They propose four key strategies for governments to maintain and reinvigorate public support for protective behaviours. These are:
Collect and use evidence for targeted, tailored and effective policies, interventions and communication.
Allow people to live their lives, but reduce risk
Wide-ranging restrictions may not be feasible for everyone in the long run.
Engage people as part of the solution
Find ways to meaningfully involve individuals and communities at every level.
Acknowledge and address the hardship people experience and the profound impact the pandemic has had on their lives.
Lack of example set by the government
Mr Javid commented that mask-wearing in a crowded place had not been heeded by most conservatives. The House of Commons is an inside enclosed space.
Professor West expressed that it was important for MPs to be seen wearing masks.
“Actually people who are ambivalent, it gives them a kind of excuse if you like to say, ‘If they’re not doing it why should I do it?’”
Andy Clarke MP (Conservative Member) asks a question at Prime Minister’s Question time on 22/09/202.
In contrast the Labour benches. Mr Barry Sheerman MP (labour MP) con the same day.
Exaggerations, rumours, myths and falsehoods
This problem is not new. B. D. Kelly published in the Irish Journal of Psychological Medicine, (2020):
“Exaggerations, rumours, myths and falsehoods also abounded during the Spanish flu pandemic, causing confusion, distress and a great deal of panic. Today, social media are especially prone to such issues. In February 2020, the WHO took specific steps to counter the inaccuracies and conspiracy theories that were spreading in both social and conventional media (Lancet, 2020a; Zarocostas, 2020).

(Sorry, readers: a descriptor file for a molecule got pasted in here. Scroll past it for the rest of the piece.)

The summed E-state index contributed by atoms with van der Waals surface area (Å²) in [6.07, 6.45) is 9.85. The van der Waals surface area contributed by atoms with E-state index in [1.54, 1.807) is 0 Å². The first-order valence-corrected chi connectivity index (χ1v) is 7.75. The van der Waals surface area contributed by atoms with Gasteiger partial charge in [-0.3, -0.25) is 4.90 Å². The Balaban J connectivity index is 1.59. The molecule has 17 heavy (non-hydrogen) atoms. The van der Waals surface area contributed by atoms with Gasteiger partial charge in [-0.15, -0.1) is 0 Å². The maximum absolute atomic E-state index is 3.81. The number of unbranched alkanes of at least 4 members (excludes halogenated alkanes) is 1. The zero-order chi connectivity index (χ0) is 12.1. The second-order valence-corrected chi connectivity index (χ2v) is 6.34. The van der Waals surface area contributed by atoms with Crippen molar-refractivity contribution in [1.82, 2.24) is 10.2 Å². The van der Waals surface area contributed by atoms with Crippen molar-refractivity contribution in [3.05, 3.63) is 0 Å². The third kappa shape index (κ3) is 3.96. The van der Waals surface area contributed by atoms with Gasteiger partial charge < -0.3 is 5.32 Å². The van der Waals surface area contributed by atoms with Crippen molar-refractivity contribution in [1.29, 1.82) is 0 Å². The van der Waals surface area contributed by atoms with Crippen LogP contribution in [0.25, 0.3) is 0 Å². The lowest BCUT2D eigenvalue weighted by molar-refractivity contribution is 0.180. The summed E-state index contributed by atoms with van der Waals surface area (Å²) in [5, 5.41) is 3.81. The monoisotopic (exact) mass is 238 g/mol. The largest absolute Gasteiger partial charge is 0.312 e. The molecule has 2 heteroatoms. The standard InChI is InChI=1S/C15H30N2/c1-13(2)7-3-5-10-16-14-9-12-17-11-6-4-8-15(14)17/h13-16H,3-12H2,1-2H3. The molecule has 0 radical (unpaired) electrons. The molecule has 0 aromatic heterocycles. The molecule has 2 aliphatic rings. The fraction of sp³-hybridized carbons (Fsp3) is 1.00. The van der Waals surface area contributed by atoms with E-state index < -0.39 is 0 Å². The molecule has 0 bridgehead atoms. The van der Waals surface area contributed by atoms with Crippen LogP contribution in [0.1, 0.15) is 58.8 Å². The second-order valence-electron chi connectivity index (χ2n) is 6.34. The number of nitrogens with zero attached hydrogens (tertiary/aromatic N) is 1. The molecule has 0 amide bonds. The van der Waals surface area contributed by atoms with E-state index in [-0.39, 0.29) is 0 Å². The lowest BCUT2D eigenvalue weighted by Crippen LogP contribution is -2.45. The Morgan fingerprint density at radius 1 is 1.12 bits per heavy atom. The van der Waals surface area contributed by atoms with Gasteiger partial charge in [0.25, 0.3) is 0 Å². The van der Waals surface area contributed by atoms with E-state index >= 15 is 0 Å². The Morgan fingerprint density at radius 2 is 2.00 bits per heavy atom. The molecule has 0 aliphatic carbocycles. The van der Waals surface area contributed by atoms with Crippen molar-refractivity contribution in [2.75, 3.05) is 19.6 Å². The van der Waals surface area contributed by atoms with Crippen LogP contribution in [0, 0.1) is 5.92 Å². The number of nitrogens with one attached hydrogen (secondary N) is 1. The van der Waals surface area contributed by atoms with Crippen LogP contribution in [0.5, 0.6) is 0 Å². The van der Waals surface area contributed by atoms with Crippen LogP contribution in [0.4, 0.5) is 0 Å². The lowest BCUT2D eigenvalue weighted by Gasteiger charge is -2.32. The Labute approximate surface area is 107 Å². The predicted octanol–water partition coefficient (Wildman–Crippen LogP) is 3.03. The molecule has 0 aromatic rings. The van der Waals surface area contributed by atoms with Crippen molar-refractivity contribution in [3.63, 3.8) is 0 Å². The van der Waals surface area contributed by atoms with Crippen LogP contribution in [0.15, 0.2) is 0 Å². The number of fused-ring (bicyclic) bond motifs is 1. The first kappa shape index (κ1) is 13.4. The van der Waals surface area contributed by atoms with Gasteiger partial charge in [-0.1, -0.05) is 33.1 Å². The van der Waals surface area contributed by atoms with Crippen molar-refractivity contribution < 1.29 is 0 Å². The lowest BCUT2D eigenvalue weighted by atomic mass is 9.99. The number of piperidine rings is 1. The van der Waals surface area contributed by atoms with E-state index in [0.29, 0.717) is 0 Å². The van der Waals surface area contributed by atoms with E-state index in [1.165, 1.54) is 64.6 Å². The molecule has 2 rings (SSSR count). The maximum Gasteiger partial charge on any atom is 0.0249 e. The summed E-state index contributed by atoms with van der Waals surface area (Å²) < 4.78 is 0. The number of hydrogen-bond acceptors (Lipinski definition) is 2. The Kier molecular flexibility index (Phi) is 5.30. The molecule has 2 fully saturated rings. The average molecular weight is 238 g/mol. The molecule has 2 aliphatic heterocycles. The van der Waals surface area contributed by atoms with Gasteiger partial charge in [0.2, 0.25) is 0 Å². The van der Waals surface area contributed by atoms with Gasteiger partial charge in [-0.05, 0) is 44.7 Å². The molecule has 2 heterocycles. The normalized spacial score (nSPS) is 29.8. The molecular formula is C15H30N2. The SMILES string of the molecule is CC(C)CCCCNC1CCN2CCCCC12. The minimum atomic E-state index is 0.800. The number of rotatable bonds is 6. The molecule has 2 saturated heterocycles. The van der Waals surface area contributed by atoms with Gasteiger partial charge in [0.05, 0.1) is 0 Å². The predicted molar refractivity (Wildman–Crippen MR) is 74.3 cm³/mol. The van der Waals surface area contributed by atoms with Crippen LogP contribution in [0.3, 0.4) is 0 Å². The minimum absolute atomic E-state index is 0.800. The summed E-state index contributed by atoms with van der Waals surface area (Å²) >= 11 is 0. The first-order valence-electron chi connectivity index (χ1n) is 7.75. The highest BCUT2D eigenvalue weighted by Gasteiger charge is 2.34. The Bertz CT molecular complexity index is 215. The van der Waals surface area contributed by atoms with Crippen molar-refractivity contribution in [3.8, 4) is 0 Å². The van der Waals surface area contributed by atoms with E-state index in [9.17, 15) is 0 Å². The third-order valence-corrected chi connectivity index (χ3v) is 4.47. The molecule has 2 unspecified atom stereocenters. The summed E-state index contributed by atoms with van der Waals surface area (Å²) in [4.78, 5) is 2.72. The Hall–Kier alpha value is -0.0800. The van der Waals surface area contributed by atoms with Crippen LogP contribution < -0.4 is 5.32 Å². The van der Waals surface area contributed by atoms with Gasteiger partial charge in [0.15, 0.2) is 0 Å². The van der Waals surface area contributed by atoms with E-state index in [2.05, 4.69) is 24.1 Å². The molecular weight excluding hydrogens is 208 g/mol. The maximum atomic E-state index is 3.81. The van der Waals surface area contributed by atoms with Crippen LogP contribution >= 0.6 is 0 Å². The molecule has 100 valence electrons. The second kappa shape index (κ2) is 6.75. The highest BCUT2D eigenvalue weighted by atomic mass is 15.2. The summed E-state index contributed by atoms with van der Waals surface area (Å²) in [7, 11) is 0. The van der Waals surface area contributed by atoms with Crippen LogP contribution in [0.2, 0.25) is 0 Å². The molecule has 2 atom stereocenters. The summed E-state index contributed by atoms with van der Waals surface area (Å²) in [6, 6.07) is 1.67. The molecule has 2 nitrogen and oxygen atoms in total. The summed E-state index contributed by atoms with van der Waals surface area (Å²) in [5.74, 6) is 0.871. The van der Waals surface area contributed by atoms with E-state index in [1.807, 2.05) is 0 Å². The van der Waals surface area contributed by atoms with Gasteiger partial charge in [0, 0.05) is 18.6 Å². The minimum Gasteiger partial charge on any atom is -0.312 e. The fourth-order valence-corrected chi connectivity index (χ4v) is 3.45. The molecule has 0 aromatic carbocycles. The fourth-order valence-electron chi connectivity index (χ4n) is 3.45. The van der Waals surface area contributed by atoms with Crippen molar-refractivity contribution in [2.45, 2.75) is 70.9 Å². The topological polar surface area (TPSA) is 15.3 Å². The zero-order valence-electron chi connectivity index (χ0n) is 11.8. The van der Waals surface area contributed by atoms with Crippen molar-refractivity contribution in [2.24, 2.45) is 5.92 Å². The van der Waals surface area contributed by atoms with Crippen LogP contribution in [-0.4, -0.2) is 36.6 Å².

Various medical journals made reliable information available for healthcare professionals (Lancet, 2020b; Razai et al. 2020). These steps are important. The experience of the Spanish flu clearly demonstrates the power of myths to persist and the urgent requirement for calm, factual information to counteract unhelpful panic.
Increased level of testing in UK
Although some of the disparity in infection rates between Britain and other countries can be attributed to higher levels of testing (especially in schools and hospitals), testing alone doesn’t explain the gap. Rates of hospitalization and even death are several times higher in the U.K. than in comparable European countries. (Washington Post 20/10/2021)
General confusion and lack of information and questions
I often hear:
“But how do I know the if the vaccine itself will be harmful.”
Nobody knows. We do know you can die, be very sick or may have long Covid causing disability for many months or years.
But can’t you still get Covid and pass it on after having the vaccine?
One dose of Covid-19 vaccine can cut household transmission by up to half. The transmission is markedly reduced. Vaccines are associated with reduced likelihood of household transmission by 40-50% from individuals diagnosed with Covid -19 after vaccination. This analysis was primarily intended to understand impacts on transmission to household contacts rather than those outside the household these results could also have implications for transmissibility in other settings with similar transmission risks.
You can still get Covid after the vaccination!
Yes; but this is much reduced. From 1.1 million participants who had one or both doses of the Pfizer or AstraZeneca vaccine between 8 December 2020 and 14 May 2021 there were 2,394 and 187 people who tested positive for Covid -19 more than two weeks after their first and second jabs, respectively.
In this study one in 500 (0.2%) and one in 3,333 (0.03%) got Covid – 19 after first and second dose of the vaccination, although the individual chances of getting infected after vaccination will depend on the prevalence of Covid -19 in your area at any given time. Only 104 people in the vaccinated group who tested positive for Covid -19 ended up in hospital (one in 2,500 or 0.04%).
Are Britons really tolerating sky-high Covid rates?
No. We’re humans receiving mixed messages, who are worried, confused and doing what we are able.
Read more by Carol Westall